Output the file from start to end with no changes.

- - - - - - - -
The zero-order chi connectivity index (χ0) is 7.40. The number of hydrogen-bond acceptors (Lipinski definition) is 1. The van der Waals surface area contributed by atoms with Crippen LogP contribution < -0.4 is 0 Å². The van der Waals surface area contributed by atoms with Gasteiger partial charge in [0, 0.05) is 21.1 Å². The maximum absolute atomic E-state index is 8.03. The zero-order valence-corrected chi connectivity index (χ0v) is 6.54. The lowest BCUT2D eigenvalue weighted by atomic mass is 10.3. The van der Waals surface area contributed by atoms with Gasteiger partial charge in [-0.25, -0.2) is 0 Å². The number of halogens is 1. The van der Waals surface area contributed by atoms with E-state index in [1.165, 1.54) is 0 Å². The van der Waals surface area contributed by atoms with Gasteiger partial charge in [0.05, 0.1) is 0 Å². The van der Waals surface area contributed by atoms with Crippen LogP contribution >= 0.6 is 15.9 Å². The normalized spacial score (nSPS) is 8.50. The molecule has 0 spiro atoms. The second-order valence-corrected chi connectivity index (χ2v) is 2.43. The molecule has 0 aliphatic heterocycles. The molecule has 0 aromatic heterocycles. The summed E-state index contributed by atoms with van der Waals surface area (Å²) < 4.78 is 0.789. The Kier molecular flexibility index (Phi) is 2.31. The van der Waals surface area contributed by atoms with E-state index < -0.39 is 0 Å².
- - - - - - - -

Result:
The zero-order chi connectivity index (χ0) is 7.40. The number of hydrogen-bond acceptors (Lipinski definition) is 1. The van der Waals surface area contributed by atoms with Crippen LogP contribution < -0.4 is 0 Å². The van der Waals surface area contributed by atoms with Gasteiger partial charge in [0, 0.05) is 21.1 Å². The maximum absolute atomic E-state index is 8.03. The zero-order valence-corrected chi connectivity index (χ0v) is 6.54. The lowest BCUT2D eigenvalue weighted by atomic mass is 10.3. The van der Waals surface area contributed by atoms with Gasteiger partial charge in [-0.25, -0.2) is 0 Å². The number of halogens is 1. The van der Waals surface area contributed by atoms with E-state index in [1.165, 1.54) is 0 Å². The van der Waals surface area contributed by atoms with Gasteiger partial charge in [0.05, 0.1) is 0 Å². The van der Waals surface area contributed by atoms with Crippen LogP contribution >= 0.6 is 15.9 Å². The normalized spacial score (nSPS) is 8.50. The molecule has 0 spiro atoms. The second-order valence-corrected chi connectivity index (χ2v) is 2.43. The molecule has 0 aliphatic heterocycles. The molecule has 0 aromatic heterocycles. The summed E-state index contributed by atoms with van der Waals surface area (Å²) < 4.78 is 0.789. The Kier molecular flexibility index (Phi) is 2.31. The van der Waals surface area contributed by atoms with E-state index < -0.39 is 0 Å².